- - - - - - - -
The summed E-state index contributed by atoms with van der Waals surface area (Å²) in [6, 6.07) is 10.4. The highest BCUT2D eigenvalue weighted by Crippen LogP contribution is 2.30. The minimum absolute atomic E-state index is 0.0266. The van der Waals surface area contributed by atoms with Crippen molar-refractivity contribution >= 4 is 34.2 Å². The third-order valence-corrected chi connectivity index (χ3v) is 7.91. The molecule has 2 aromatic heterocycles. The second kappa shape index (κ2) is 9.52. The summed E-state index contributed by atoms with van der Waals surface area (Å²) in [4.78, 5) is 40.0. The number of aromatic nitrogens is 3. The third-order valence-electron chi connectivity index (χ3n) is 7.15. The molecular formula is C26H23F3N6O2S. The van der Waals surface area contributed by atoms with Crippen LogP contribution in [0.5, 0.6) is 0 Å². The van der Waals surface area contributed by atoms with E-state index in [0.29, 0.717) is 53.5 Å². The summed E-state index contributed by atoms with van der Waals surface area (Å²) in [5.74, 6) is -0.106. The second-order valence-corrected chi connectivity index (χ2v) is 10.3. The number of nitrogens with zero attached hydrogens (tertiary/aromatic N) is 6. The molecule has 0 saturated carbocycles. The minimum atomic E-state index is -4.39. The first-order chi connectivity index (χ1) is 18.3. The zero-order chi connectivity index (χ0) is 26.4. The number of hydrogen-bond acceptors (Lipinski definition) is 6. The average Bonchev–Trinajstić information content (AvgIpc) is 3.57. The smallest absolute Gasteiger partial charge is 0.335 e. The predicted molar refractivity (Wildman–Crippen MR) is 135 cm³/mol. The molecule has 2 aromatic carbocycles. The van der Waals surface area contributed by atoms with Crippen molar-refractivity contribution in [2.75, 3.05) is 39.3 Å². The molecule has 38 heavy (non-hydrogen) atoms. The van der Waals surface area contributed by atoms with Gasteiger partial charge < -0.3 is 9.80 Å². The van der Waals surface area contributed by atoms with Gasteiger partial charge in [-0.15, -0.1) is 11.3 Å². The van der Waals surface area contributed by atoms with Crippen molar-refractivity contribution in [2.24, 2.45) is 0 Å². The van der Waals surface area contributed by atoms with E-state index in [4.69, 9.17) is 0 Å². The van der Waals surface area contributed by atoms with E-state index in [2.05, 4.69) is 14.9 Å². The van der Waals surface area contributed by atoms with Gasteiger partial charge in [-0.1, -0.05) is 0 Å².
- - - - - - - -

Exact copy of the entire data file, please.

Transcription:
The summed E-state index contributed by atoms with van der Waals surface area (Å²) in [6, 6.07) is 10.4. The highest BCUT2D eigenvalue weighted by Crippen LogP contribution is 2.30. The minimum absolute atomic E-state index is 0.0266. The van der Waals surface area contributed by atoms with Crippen molar-refractivity contribution >= 4 is 34.2 Å². The third-order valence-corrected chi connectivity index (χ3v) is 7.91. The molecule has 2 aromatic heterocycles. The second kappa shape index (κ2) is 9.52. The summed E-state index contributed by atoms with van der Waals surface area (Å²) in [4.78, 5) is 40.0. The number of aromatic nitrogens is 3. The third-order valence-electron chi connectivity index (χ3n) is 7.15. The molecular formula is C26H23F3N6O2S. The van der Waals surface area contributed by atoms with Crippen LogP contribution in [0.5, 0.6) is 0 Å². The van der Waals surface area contributed by atoms with E-state index in [0.29, 0.717) is 53.5 Å². The summed E-state index contributed by atoms with van der Waals surface area (Å²) in [5.74, 6) is -0.106. The second-order valence-corrected chi connectivity index (χ2v) is 10.3. The number of nitrogens with zero attached hydrogens (tertiary/aromatic N) is 6. The molecule has 0 saturated carbocycles. The minimum atomic E-state index is -4.39. The first-order chi connectivity index (χ1) is 18.3. The zero-order chi connectivity index (χ0) is 26.4. The number of hydrogen-bond acceptors (Lipinski definition) is 6. The average Bonchev–Trinajstić information content (AvgIpc) is 3.57. The smallest absolute Gasteiger partial charge is 0.335 e. The predicted molar refractivity (Wildman–Crippen MR) is 135 cm³/mol. The molecule has 2 aromatic carbocycles. The van der Waals surface area contributed by atoms with Crippen molar-refractivity contribution in [2.75, 3.05) is 39.3 Å². The molecule has 38 heavy (non-hydrogen) atoms. The van der Waals surface area contributed by atoms with Gasteiger partial charge < -0.3 is 9.80 Å². The van der Waals surface area contributed by atoms with Gasteiger partial charge in [-0.15, -0.1) is 11.3 Å². The van der Waals surface area contributed by atoms with Crippen molar-refractivity contribution in [2.24, 2.45) is 0 Å². The van der Waals surface area contributed by atoms with E-state index in [4.69, 9.17) is 0 Å². The van der Waals surface area contributed by atoms with E-state index in [2.05, 4.69) is 14.9 Å². The van der Waals surface area contributed by atoms with Gasteiger partial charge in [-0.1, -0.05) is 0 Å².